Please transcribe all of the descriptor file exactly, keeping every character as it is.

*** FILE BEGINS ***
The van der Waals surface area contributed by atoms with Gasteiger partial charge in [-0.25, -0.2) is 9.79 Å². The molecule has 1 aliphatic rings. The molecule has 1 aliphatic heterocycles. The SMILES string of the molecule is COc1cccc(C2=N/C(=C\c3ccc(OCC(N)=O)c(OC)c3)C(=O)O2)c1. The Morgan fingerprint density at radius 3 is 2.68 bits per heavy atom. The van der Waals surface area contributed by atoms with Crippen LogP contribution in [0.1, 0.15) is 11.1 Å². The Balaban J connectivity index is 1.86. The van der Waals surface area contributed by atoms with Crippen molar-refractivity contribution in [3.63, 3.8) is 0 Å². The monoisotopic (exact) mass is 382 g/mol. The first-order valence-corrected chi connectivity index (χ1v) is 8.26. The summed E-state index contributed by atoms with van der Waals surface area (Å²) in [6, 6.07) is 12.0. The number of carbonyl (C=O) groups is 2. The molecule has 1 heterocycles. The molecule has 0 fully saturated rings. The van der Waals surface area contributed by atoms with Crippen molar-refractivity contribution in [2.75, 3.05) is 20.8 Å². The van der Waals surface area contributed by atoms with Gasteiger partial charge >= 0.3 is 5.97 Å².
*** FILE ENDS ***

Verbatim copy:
The van der Waals surface area contributed by atoms with Gasteiger partial charge in [-0.25, -0.2) is 9.79 Å². The molecule has 1 aliphatic rings. The molecule has 1 aliphatic heterocycles. The SMILES string of the molecule is COc1cccc(C2=N/C(=C\c3ccc(OCC(N)=O)c(OC)c3)C(=O)O2)c1. The Morgan fingerprint density at radius 3 is 2.68 bits per heavy atom. The van der Waals surface area contributed by atoms with Crippen LogP contribution in [0.1, 0.15) is 11.1 Å². The Balaban J connectivity index is 1.86. The van der Waals surface area contributed by atoms with Crippen molar-refractivity contribution in [3.63, 3.8) is 0 Å². The monoisotopic (exact) mass is 382 g/mol. The first-order valence-corrected chi connectivity index (χ1v) is 8.26. The summed E-state index contributed by atoms with van der Waals surface area (Å²) in [6, 6.07) is 12.0. The number of carbonyl (C=O) groups is 2. The molecule has 1 heterocycles. The molecule has 0 fully saturated rings. The van der Waals surface area contributed by atoms with Crippen molar-refractivity contribution in [2.75, 3.05) is 20.8 Å². The van der Waals surface area contributed by atoms with Gasteiger partial charge >= 0.3 is 5.97 Å².